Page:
Practice makes Perfect, so Start Collaborating

Collaboration is “working together towards a common goal”, but how do I know when and where to do that? Any situation that has a problem and a solution is a perfect opportunity to collaborate, and here’s why.

Collaboration works really well when all parties involved share the same goals, or face the same problems, and have some intrinsic motivation towards achieving or solving them. Goals and problems are motivating in and of themselves, because they create unresolved tension.

Goals present an “end point” that implies the journey or task is incomplete in some way. There’s a finish line, we’re just not there yet. Problems are the same way. When we see a problem, we instinctively look for the solution, and if we don’t see it, it sparks some inner curiosity that makes us want to find it.

Take brainstorming for example. Brainstorming inherently means people working together to solve a problem. It implies a high level of complexity, or why would it require a dedicated event with a guest list? It also seems to imply a degree of unknown-ness or newness that requires exploration by the parties involved.

Department or company projects are another great example. They create a finish line, but one that can only be reached as a team. This creates a twofold motivation. Individuals are motivated to collaborate because none of them can reach the goal alone, and the team is motivated to leverage those individual skills and assets.

This is only to say that these are great opportunities for collaboration, not that they always turn out that way. The motivation is the important part. Extrinsic motivation (compensation for achieving the goal) has to be balanced with intrinsic motivation, the latter being much more powerful.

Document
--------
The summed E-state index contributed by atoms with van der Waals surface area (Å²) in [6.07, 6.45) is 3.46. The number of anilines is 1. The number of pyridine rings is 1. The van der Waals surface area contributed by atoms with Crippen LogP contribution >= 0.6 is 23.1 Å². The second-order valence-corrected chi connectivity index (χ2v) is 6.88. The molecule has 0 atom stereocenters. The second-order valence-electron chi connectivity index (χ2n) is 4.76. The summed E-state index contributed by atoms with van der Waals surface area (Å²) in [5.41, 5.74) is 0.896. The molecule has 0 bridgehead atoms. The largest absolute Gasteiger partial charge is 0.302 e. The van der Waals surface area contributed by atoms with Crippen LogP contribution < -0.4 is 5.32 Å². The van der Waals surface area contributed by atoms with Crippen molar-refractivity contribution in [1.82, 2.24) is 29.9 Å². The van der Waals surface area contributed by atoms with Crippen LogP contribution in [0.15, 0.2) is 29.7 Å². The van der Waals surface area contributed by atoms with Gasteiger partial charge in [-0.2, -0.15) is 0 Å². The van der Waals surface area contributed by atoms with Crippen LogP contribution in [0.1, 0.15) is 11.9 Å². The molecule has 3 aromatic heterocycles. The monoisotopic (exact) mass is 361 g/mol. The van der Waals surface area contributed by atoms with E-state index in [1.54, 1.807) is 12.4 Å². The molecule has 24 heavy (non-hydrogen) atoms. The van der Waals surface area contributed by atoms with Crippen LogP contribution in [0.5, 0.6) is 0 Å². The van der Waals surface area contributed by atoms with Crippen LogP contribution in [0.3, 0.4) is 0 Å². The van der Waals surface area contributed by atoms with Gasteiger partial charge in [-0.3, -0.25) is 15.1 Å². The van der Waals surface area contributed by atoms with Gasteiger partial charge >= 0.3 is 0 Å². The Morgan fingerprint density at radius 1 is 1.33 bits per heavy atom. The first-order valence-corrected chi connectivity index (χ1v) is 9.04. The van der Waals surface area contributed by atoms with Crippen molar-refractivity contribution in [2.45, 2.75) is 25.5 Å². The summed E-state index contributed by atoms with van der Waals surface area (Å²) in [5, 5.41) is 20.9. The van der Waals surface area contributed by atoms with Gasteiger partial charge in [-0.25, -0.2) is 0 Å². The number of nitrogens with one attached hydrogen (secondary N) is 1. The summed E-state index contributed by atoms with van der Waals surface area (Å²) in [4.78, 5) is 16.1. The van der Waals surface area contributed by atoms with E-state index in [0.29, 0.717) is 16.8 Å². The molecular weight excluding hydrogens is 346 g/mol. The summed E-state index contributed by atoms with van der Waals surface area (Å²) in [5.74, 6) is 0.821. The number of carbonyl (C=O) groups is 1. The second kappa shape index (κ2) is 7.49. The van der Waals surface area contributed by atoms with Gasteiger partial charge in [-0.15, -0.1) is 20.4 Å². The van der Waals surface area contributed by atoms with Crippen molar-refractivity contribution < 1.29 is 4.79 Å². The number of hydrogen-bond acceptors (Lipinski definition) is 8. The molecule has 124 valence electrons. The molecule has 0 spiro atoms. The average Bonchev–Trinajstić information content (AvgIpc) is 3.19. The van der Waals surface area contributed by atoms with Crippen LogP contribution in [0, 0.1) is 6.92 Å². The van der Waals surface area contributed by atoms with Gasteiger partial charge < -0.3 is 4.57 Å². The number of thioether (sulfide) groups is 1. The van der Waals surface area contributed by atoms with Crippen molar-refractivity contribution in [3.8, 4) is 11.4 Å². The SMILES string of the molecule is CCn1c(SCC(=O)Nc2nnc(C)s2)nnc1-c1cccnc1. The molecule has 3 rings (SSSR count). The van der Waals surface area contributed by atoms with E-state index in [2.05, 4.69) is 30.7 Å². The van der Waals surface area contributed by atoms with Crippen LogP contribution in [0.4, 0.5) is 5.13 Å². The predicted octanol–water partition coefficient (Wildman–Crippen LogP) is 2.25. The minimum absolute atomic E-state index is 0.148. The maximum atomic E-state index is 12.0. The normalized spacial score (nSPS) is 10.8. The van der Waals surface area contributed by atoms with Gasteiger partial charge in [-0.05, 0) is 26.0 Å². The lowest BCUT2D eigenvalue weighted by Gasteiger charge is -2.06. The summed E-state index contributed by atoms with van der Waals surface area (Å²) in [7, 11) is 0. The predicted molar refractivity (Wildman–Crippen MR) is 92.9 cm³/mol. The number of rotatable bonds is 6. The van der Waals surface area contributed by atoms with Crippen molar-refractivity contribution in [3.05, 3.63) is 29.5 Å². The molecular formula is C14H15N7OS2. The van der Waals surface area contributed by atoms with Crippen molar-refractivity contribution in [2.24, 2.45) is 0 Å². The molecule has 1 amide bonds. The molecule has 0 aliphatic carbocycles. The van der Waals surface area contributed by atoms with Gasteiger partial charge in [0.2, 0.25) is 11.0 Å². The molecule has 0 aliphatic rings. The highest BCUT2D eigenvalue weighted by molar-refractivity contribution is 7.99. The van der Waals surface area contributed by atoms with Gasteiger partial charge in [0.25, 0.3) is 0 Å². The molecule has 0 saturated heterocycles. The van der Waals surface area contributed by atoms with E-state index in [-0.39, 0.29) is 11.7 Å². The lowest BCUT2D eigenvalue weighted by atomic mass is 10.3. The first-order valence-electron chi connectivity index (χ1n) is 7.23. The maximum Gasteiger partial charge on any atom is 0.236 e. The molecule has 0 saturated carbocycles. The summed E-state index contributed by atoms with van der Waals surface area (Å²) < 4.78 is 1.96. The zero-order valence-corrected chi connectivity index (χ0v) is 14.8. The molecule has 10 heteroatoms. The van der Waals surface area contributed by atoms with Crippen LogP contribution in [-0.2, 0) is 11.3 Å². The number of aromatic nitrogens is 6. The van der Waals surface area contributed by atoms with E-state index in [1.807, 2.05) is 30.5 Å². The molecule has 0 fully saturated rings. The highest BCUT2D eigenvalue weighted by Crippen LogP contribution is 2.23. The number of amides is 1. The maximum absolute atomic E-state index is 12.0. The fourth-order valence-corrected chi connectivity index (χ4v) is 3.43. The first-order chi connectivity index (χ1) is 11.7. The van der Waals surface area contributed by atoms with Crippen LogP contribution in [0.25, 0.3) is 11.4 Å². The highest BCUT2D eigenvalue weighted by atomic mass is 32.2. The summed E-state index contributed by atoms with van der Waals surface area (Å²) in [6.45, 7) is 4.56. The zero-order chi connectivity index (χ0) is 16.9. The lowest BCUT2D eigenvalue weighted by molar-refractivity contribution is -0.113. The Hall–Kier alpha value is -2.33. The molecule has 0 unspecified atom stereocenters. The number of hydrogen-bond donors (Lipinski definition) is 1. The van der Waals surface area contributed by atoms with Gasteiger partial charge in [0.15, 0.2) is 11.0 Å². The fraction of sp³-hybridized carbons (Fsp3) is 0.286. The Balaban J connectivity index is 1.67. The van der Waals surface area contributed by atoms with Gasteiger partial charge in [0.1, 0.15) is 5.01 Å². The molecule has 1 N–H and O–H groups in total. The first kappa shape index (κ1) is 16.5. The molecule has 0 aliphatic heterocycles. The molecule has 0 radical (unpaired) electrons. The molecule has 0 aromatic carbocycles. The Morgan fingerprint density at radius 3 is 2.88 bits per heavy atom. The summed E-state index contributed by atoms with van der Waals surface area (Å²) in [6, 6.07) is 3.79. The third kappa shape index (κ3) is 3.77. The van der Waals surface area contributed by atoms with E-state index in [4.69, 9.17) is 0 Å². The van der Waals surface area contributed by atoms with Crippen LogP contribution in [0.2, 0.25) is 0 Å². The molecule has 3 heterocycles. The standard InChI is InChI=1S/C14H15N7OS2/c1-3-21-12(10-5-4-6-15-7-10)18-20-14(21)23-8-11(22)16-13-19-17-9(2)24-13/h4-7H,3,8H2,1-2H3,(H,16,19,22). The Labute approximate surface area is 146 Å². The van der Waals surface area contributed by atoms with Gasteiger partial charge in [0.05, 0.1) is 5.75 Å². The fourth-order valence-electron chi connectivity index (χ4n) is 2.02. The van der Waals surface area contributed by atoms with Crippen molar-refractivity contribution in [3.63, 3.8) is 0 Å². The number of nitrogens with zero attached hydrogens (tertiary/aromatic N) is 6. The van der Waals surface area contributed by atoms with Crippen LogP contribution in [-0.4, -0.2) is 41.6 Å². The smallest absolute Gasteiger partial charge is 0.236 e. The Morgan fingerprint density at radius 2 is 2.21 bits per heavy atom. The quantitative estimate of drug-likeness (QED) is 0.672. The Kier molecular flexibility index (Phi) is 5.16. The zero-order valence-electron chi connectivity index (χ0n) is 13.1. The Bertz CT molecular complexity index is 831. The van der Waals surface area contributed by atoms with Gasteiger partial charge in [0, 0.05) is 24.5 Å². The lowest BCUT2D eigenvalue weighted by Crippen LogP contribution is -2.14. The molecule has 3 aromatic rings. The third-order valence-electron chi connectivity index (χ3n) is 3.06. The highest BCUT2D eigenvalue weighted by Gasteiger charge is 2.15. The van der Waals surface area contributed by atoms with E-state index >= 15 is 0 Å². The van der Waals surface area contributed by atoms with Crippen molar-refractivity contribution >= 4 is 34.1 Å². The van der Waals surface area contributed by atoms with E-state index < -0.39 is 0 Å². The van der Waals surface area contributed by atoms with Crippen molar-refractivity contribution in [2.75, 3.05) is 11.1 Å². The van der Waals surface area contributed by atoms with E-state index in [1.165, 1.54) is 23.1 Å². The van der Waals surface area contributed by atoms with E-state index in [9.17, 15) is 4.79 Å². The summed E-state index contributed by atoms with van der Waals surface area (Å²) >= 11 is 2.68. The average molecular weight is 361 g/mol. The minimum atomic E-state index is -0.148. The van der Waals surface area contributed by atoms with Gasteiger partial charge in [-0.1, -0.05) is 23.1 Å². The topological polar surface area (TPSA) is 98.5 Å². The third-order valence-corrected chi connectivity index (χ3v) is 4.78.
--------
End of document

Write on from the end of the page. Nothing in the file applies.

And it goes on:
Problems that need to be solved and goals to be reached are just such motivations, and it is in these situations that we should try to collaborate. Any situation that has a problem to be solved or a task to be completed presents an opportunity to collaborate with someone. If we start taking those opportunities every time they are presented we can become expert collaborators, meaning more collaboration in more situations. Practice makes perfect!

Social Media begets Collaboration

First, check out this Harvard Business Review article by John Seely Brown: Social Media Will Play a Crucial Role in the Reinvention of Business. Then, consider his arguments with a view to collaboration.

His basic point is that social media not only allows for, but promotes innovation by its very use. John claims that innovation, or any new idea really, comes from the outside in, because core competencies are foundational to the organization and are usually too stable to change. So his point then is that when we look for a new idea, we will have more luck if we search outside the organization.